Current Faculty Learning Communities
Faculty Learning Communities (FLCs) bring faculty together to foster a 1-2 semester-long conversation on a topic of mutual interest and encourage an application of the knowledge gained. Each FLC consists of a facilitator and a group of at least four faculty. If you are interested in registering for an FLC, simply apply for an Faculty Learning Community in the FTLC Grant System. All faculty are eligible to apply, unless otherwise noted. Visit our Faculty Learning Community Webpage for more information.
If you are interested in forming or leading a Faculty Learning Community for the current or upcoming academic year, complete a Faculty Learning Community Letter of Intent Form.
Looking for inspiration? Visit our Past Faculty Learning Communities webpage to see a complete list (with descriptions) of FLCs from past academic years.
Don't take our word for it. Watch this short video in which GVSU faculty are interviewed about the impact participating in a Pew FTLC Faculty Learning Community had on them. We couldn't ask for better ambassadors for this fantastic program!
2019 - 2020 Faculty Learning Community (FLC) List
Click on the title of any Faculty Learning Community listed below to be brought to specific information about that particular FLC.
*Indicates the Faculty Learning Community is a Sponsored Project.
Year-long FLCs (begin in Fall 2019)
Winter 2020 FLCs
Are you facilitating an FLC this term? A multitude of FLC Facilitator Resources can be found here!
FACULTY LEARNING COMMUNITIES
Introduction to Universal Design for Learning (UDL)
How might faculty provide a more inclusive learning environment through the concepts of Universal Design for Learning (UDL)?
Universal Design for Learning (UDL) is an instructional method that can address the diverse learning needs in today's classroom. The framework of UDL consists of instructional approaches that provide students with choices and alternatives in the materials, content, tools, context, and supports their use. This faculty learning community is for faculty who are interested in becoming more familiar with the concept of UD and UDL. Participants will become familiar with UDL framework for teaching and learning and will incorporate UDL into their courses. Faculty of all learning levels, knowledge and expertise are welcome.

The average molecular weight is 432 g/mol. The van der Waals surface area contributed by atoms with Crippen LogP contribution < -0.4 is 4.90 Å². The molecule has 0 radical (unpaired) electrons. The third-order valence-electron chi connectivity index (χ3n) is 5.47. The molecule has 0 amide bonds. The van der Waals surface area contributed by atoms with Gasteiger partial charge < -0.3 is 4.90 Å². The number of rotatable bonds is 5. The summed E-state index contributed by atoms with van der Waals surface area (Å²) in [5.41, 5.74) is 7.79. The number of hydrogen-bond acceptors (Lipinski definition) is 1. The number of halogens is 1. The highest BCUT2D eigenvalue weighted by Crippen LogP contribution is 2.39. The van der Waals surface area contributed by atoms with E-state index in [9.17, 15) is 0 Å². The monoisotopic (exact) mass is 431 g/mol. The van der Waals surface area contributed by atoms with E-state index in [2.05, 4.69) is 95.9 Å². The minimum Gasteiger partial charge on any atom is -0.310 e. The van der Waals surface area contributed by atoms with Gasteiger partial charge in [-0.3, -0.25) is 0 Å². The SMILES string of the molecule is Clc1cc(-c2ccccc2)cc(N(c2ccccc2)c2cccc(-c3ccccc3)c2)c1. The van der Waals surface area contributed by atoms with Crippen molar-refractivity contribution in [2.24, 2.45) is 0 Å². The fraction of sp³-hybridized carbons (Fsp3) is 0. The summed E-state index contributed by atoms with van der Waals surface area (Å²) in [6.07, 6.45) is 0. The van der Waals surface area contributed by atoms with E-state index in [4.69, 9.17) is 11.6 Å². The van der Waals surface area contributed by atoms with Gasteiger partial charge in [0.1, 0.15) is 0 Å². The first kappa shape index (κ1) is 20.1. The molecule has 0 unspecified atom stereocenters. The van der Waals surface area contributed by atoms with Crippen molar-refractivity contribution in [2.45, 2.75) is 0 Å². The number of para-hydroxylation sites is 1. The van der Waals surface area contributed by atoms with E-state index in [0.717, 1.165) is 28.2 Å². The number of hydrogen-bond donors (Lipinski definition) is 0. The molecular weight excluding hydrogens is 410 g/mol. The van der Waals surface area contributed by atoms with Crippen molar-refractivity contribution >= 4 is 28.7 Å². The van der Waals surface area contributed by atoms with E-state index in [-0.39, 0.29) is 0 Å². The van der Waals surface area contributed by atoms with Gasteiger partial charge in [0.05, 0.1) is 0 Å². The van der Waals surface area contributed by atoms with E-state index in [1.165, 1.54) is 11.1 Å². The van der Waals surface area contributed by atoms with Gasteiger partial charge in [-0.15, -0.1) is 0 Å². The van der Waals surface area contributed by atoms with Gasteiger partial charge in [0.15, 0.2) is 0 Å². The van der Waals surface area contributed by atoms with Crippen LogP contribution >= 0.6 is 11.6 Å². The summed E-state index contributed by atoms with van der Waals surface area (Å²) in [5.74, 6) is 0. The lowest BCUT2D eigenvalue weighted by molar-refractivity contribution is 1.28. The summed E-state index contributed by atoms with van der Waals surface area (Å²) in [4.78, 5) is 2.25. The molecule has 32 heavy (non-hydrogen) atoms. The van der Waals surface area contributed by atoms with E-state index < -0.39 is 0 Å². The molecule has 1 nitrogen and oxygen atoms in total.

Meeting Dates/Times: TBD
Location/Campus: Pew Grand Rapids Campus
Facilitator: Dana Munk, Pew FTLC Faculty Fellow and Professor Movement Science, email@example.com
Co-facilitators: Amy Schelling, Education - Teaching and Learning, firstname.lastname@example.org
Julia VanderMolen, Public Health, email@example.com
Interested? You register for this FLC by completing an FLC Application.
Fall 2019 and Winter 2020
How can we overcome some of the common hurdles to including mindfulness meditation into daily life in an age of constant distraction?
Research has shown that mindfulness practice can help manage stress and anxiety and improve both physical and emotional well-being. Teaching our mind how to focus and be present can be challenging and frustrating. In this FLC, participants will have the opportunity to learn more about mindfulness meditation and how to practice it. Through reading and discussion, simple tools will be introduced that can help incorporate mindfulness meditation practice into the daily routine. Participants will also share ideas and form connections with other professional colleagues who share an interest in exploring mindfulness meditation practice.
Productivity and Time Management for Academics
How can professors take control over their time, tasks, and projects in order to focus on what's important and to attain greater engagement and balance?
Academic work is hard. But sometimes we make it harder by entering into it without a clear plan for engagement and productivity. We often enter into each workday with no control over our schedules, email, grading, or other tasks and projects, and no system for deciding on the right thing to do next in a given moment. As a result, we end up focusing only on the "latest and loudest" rather than what's truly important. But it doesn't have to be this way. In this community we will learn the Getting Things Done or "GTD" system of personal productivity that develops simple habits of mind that lead to greater perspective and control over our life and work, specifically applied to academia. If you're interested by getting more out of the time you have as a professor, join us as we learn and apply these principles.
Participants in this FLC will:
- Adopt and practice the basic habits of GTD: capture, clarify, organize, reflect, and engage.
- Develop a personal system of organization for email, physical materials, and electronic files that supports GTD practices such as "Inbox Zero"
- identify "next actions" that align with personal and professional values and situational contexts, and act on them.